What Is Skip Lagging and Should You Do It to Fly to Denver Colorado?
We've all thought about doing it or even done it at one point, but I bet you didn't know there was a term for it. "Skip Lagging" is the process of booking an airline ticket to a destination with no plan of making your connecting flight. Instead, your plan is to get off in a different city where the airline thinks you're going to make a connection.
It has also been referred to as "hidden city ticketing" or "point beyond ticketing."
And the reason people do it - even though it seems crazy they have to? Often it's cheaper than just booking a direct flight to the connecting city.
Case in point. The other day a kid was flying with a paid ticket on American Airlines from Gainesville, FL to New York City, with a layover and connection in Charlotte, NC. The catch was he from Charlotte, was planning on getting off there simply leaving the airport and going home, intentionally missing the second flight to NYC.
American Airlines caught onto this before he ever got on the plane thanks to his North Carolina driver's license, and the gate agent questioned him. Long story short, he ended up in a security room and when he admitted that was his plan, the airline canceled his ticket and forced his family to pay the price of just the Gainesville to Charlotte flight, which was more expensive than the Gainesville to Charlotte to New York City combination.
I'll pause while you think about why this happens and why it's okay.
I don't understand it either. You'd think the further the flight, the more expensive it would be. Especially multiple flights. But in theory, I guess if one of the typical connecting cities is a more popular destination - like say, Denver - if you were an airline, wouldn't you also charge more for people to fly here than fly through to someplace like Albuquerque? No offense, New Mexico.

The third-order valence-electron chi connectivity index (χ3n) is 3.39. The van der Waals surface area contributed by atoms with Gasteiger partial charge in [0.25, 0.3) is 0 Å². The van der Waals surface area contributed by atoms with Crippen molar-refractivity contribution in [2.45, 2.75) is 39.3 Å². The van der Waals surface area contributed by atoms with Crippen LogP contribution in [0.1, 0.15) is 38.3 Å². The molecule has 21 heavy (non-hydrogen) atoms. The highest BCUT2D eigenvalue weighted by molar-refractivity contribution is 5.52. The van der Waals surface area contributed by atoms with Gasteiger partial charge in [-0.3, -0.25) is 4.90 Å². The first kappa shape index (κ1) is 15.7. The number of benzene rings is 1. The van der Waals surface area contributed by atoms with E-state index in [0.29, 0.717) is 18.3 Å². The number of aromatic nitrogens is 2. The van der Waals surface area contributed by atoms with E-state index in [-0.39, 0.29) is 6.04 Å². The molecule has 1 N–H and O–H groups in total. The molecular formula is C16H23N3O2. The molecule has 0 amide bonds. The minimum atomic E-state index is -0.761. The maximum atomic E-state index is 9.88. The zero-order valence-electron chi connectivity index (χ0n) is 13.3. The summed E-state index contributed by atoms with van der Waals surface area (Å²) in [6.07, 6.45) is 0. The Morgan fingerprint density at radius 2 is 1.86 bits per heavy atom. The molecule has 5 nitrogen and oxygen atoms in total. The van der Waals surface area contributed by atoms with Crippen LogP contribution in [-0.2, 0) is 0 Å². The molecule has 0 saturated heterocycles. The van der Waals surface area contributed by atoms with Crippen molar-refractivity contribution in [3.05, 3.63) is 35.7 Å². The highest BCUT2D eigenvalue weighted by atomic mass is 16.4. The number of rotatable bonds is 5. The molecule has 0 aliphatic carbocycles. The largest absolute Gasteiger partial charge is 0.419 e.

And in our case here in Colorado especially, Denver International Airport - as you already know - is a hub for a few big airlines. Which is to say, a lot of passengers pass through here on their way to somewhere else. And that, correct me if I'm wrong, presents a greater number of opportunities for you to skip lag your way home from somewhere else.
Anyway, this is a common practice amongst savvy travelers, and there are even websites dedicated to finding you these "skip lagging" fares, where they identify the connecting flight combinations that ultimately get you where you want to go for cheaper simply by getting off at a layover stop.
Doing this comes with a major risk, however. While it's not illegal by any stretch, you technically are violating the terms of your contract with the airline when you purchase the ticket. In other words, it's their way of making sure you pay more for your ticket when you could actually pay less.
There have been many, many lawsuits over violating the terms of this contract. Many flights are canceled for people who get caught. And many passengers are banned from traveling with certain airlines for doing it over and over or simply getting caught once. In other words, use this travel hack at your own risk.
If you're curious, you can check out some FAQs and browse some "destinations" at SkipLagged.com.